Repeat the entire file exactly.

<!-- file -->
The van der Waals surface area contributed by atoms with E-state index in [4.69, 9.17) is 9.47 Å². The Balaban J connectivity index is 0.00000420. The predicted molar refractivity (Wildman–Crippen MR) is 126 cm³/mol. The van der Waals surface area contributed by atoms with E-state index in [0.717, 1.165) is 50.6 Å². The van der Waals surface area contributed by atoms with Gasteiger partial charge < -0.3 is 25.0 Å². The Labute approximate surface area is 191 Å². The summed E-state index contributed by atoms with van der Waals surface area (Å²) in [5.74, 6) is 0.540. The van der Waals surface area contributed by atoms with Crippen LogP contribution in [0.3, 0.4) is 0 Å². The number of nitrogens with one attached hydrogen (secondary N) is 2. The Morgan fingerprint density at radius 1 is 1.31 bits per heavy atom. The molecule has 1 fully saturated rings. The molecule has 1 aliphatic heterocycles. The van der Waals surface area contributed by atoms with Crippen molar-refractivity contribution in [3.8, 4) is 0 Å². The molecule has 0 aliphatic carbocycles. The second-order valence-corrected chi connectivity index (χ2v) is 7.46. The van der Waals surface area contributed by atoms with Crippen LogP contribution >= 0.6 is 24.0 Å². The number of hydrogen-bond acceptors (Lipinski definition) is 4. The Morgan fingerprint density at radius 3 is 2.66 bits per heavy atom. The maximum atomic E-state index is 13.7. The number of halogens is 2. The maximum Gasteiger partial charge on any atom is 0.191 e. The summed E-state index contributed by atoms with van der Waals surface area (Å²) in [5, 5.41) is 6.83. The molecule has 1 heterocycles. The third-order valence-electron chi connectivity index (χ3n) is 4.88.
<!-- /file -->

The van der Waals surface area contributed by atoms with E-state index in [4.69, 9.17) is 9.47 Å². The Balaban J connectivity index is 0.00000420. The predicted molar refractivity (Wildman–Crippen MR) is 126 cm³/mol. The van der Waals surface area contributed by atoms with E-state index in [0.717, 1.165) is 50.6 Å². The van der Waals surface area contributed by atoms with Gasteiger partial charge < -0.3 is 25.0 Å². The Labute approximate surface area is 191 Å². The summed E-state index contributed by atoms with van der Waals surface area (Å²) in [5.74, 6) is 0.540. The van der Waals surface area contributed by atoms with Crippen LogP contribution in [0.3, 0.4) is 0 Å². The number of nitrogens with one attached hydrogen (secondary N) is 2. The Morgan fingerprint density at radius 1 is 1.31 bits per heavy atom. The molecule has 1 fully saturated rings. The molecule has 1 aliphatic heterocycles. The van der Waals surface area contributed by atoms with Crippen molar-refractivity contribution in [3.8, 4) is 0 Å². The molecule has 0 aliphatic carbocycles. The second-order valence-corrected chi connectivity index (χ2v) is 7.46. The van der Waals surface area contributed by atoms with Crippen LogP contribution >= 0.6 is 24.0 Å². The number of hydrogen-bond acceptors (Lipinski definition) is 4. The Morgan fingerprint density at radius 3 is 2.66 bits per heavy atom. The maximum atomic E-state index is 13.7. The number of halogens is 2. The maximum Gasteiger partial charge on any atom is 0.191 e. The summed E-state index contributed by atoms with van der Waals surface area (Å²) in [5, 5.41) is 6.83. The molecule has 1 heterocycles. The third-order valence-electron chi connectivity index (χ3n) is 4.88.